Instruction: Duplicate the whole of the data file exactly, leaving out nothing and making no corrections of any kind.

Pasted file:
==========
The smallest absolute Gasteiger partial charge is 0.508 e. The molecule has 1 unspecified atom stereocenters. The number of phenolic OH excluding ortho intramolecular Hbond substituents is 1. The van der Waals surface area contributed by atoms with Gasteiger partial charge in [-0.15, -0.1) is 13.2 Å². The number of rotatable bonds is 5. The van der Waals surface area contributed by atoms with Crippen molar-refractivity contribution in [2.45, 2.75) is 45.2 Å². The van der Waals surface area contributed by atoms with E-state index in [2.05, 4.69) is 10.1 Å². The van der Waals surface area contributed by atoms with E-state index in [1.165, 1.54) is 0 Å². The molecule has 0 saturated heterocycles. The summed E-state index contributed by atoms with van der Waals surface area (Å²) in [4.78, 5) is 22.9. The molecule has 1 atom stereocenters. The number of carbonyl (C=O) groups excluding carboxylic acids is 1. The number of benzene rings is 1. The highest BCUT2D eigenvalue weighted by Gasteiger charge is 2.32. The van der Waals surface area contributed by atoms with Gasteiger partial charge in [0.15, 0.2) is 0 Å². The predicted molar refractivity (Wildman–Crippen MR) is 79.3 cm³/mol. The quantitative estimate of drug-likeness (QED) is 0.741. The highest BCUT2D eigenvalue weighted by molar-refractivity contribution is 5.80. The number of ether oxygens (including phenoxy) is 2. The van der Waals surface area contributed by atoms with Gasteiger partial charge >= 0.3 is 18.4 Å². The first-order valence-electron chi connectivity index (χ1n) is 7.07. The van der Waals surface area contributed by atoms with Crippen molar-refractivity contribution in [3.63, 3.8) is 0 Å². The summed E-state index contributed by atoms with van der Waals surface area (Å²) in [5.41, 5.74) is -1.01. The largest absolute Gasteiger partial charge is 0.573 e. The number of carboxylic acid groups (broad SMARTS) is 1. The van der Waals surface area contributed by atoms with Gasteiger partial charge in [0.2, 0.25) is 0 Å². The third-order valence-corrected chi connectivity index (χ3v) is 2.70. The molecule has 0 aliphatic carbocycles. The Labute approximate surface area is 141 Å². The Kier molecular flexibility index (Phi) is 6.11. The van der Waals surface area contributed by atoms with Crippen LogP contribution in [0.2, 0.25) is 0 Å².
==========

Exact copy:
The smallest absolute Gasteiger partial charge is 0.508 e. The molecule has 1 unspecified atom stereocenters. The number of phenolic OH excluding ortho intramolecular Hbond substituents is 1. The van der Waals surface area contributed by atoms with Gasteiger partial charge in [-0.15, -0.1) is 13.2 Å². The number of rotatable bonds is 5. The van der Waals surface area contributed by atoms with Crippen molar-refractivity contribution in [2.45, 2.75) is 45.2 Å². The van der Waals surface area contributed by atoms with E-state index in [2.05, 4.69) is 10.1 Å². The van der Waals surface area contributed by atoms with E-state index in [1.165, 1.54) is 0 Å². The molecule has 0 saturated heterocycles. The summed E-state index contributed by atoms with van der Waals surface area (Å²) in [4.78, 5) is 22.9. The molecule has 1 atom stereocenters. The number of carbonyl (C=O) groups excluding carboxylic acids is 1. The number of benzene rings is 1. The highest BCUT2D eigenvalue weighted by Gasteiger charge is 2.32. The van der Waals surface area contributed by atoms with Gasteiger partial charge in [0.15, 0.2) is 0 Å². The predicted molar refractivity (Wildman–Crippen MR) is 79.3 cm³/mol. The quantitative estimate of drug-likeness (QED) is 0.741. The highest BCUT2D eigenvalue weighted by molar-refractivity contribution is 5.80. The number of ether oxygens (including phenoxy) is 2. The van der Waals surface area contributed by atoms with Gasteiger partial charge >= 0.3 is 18.4 Å². The first-order valence-electron chi connectivity index (χ1n) is 7.07. The van der Waals surface area contributed by atoms with Crippen molar-refractivity contribution in [3.63, 3.8) is 0 Å². The summed E-state index contributed by atoms with van der Waals surface area (Å²) in [5.41, 5.74) is -1.01. The largest absolute Gasteiger partial charge is 0.573 e. The number of carboxylic acid groups (broad SMARTS) is 1. The van der Waals surface area contributed by atoms with Gasteiger partial charge in [0.2, 0.25) is 0 Å². The third-order valence-corrected chi connectivity index (χ3v) is 2.70. The molecule has 0 aliphatic carbocycles. The Labute approximate surface area is 141 Å². The Kier molecular flexibility index (Phi) is 6.11. The van der Waals surface area contributed by atoms with Crippen LogP contribution in [0.2, 0.25) is 0 Å².